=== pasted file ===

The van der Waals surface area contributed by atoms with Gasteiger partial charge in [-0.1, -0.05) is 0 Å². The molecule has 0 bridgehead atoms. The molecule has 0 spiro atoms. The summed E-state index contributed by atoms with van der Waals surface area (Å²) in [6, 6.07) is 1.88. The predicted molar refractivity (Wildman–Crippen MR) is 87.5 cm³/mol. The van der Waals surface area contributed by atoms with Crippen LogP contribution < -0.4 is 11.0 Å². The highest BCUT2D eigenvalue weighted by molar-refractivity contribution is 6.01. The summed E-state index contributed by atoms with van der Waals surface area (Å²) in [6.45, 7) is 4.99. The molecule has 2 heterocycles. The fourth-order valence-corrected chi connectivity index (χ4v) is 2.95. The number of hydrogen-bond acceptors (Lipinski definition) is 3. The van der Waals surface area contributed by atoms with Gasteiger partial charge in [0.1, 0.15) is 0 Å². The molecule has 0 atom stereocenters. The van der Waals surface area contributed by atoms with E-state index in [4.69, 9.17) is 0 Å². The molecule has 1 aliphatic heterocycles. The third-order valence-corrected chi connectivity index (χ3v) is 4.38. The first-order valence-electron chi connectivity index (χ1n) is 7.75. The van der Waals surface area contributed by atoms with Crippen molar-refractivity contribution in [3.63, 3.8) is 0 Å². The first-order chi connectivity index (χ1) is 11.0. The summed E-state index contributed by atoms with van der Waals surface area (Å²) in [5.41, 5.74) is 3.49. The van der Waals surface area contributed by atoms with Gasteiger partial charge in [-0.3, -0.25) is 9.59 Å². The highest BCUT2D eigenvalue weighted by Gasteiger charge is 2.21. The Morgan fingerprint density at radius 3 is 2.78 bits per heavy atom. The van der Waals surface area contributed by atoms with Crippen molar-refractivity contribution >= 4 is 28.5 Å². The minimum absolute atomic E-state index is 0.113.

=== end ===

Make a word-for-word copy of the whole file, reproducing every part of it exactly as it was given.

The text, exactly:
The van der Waals surface area contributed by atoms with Gasteiger partial charge in [-0.1, -0.05) is 0 Å². The molecule has 0 bridgehead atoms. The molecule has 0 spiro atoms. The summed E-state index contributed by atoms with van der Waals surface area (Å²) in [6, 6.07) is 1.88. The predicted molar refractivity (Wildman–Crippen MR) is 87.5 cm³/mol. The van der Waals surface area contributed by atoms with Crippen LogP contribution < -0.4 is 11.0 Å². The highest BCUT2D eigenvalue weighted by molar-refractivity contribution is 6.01. The summed E-state index contributed by atoms with van der Waals surface area (Å²) in [6.45, 7) is 4.99. The molecule has 2 heterocycles. The fourth-order valence-corrected chi connectivity index (χ4v) is 2.95. The number of hydrogen-bond acceptors (Lipinski definition) is 3. The van der Waals surface area contributed by atoms with Gasteiger partial charge in [0.1, 0.15) is 0 Å². The molecule has 0 atom stereocenters. The van der Waals surface area contributed by atoms with E-state index in [4.69, 9.17) is 0 Å². The molecule has 1 aliphatic heterocycles. The third-order valence-corrected chi connectivity index (χ3v) is 4.38. The first-order valence-electron chi connectivity index (χ1n) is 7.75. The van der Waals surface area contributed by atoms with Crippen molar-refractivity contribution in [3.63, 3.8) is 0 Å². The first-order chi connectivity index (χ1) is 11.0. The summed E-state index contributed by atoms with van der Waals surface area (Å²) in [5.41, 5.74) is 3.49. The van der Waals surface area contributed by atoms with Gasteiger partial charge in [-0.3, -0.25) is 9.59 Å². The highest BCUT2D eigenvalue weighted by Gasteiger charge is 2.21. The Morgan fingerprint density at radius 3 is 2.78 bits per heavy atom. The van der Waals surface area contributed by atoms with Crippen molar-refractivity contribution >= 4 is 28.5 Å². The minimum absolute atomic E-state index is 0.113.